Real U.S. Wage Growth Led by Women Over Last Four Decades
(Bloomberg) -- For Americans working a full week, inflation-adjusted wages have increased 4.4 percent since 1979, with pay for women accounting for the biggest percentage advance.
Real median earnings for the nation’s 113.4 million full-time wage and salary employees were $881 per week in the first quarter, up 1.8 percent from a year earlier. Since the first quarter of 1979, when the Bureau of Labor Statistics series started, inflation-adjusted wages are up $15. That’s just 0.1 percent on an annualized basis.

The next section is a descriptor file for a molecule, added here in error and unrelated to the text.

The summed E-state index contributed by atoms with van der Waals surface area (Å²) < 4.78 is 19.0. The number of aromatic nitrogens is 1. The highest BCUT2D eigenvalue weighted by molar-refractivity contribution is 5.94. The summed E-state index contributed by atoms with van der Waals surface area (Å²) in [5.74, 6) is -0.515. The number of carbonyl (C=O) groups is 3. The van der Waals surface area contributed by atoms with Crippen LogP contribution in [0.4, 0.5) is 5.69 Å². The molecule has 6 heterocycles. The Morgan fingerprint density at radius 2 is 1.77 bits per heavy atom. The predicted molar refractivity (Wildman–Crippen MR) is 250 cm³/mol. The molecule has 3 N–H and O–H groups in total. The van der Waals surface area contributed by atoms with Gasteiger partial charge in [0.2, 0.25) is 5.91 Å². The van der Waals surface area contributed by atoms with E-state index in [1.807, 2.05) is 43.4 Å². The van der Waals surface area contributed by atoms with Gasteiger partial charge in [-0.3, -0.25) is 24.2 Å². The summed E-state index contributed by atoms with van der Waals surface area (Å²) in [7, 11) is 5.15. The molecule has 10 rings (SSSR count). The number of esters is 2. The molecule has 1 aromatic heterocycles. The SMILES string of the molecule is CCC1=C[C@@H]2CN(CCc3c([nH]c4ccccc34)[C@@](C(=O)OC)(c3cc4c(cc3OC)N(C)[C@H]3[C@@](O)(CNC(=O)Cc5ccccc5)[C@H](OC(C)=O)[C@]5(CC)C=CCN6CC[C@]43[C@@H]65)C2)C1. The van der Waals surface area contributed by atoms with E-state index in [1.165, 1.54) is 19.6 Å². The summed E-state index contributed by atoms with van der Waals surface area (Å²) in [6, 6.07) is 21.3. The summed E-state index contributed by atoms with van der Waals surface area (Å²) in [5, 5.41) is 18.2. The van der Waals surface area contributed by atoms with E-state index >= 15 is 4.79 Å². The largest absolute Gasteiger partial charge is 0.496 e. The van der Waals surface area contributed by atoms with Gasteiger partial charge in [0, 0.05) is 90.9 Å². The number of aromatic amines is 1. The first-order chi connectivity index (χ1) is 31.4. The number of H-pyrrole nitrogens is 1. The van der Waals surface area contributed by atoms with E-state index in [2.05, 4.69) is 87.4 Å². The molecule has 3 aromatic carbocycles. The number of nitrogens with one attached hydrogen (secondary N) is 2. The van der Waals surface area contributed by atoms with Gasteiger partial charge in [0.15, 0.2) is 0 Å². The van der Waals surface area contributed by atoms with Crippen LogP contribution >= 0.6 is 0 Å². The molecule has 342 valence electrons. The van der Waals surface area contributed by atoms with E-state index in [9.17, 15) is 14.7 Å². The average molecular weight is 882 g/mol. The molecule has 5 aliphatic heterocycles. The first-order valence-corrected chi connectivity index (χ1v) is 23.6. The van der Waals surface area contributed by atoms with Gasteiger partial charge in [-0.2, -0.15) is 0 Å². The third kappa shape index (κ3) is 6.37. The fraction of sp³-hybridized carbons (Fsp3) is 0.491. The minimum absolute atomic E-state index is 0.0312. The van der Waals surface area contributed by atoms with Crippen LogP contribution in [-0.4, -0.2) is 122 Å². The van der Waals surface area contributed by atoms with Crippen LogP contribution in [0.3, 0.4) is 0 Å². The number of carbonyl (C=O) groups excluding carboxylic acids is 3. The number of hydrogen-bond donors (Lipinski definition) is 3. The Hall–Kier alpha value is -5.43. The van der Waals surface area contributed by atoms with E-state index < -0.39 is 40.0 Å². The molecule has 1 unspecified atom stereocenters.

Weekly pay for women working full-time has increased almost 24 percent over the last four decades, compared with a 6.1 percent decline for men. While women are making progress in percentage terms, their real median earnings are about $180 less than their counterparts. The data don’t adjust for gender differences across occupations and industries.
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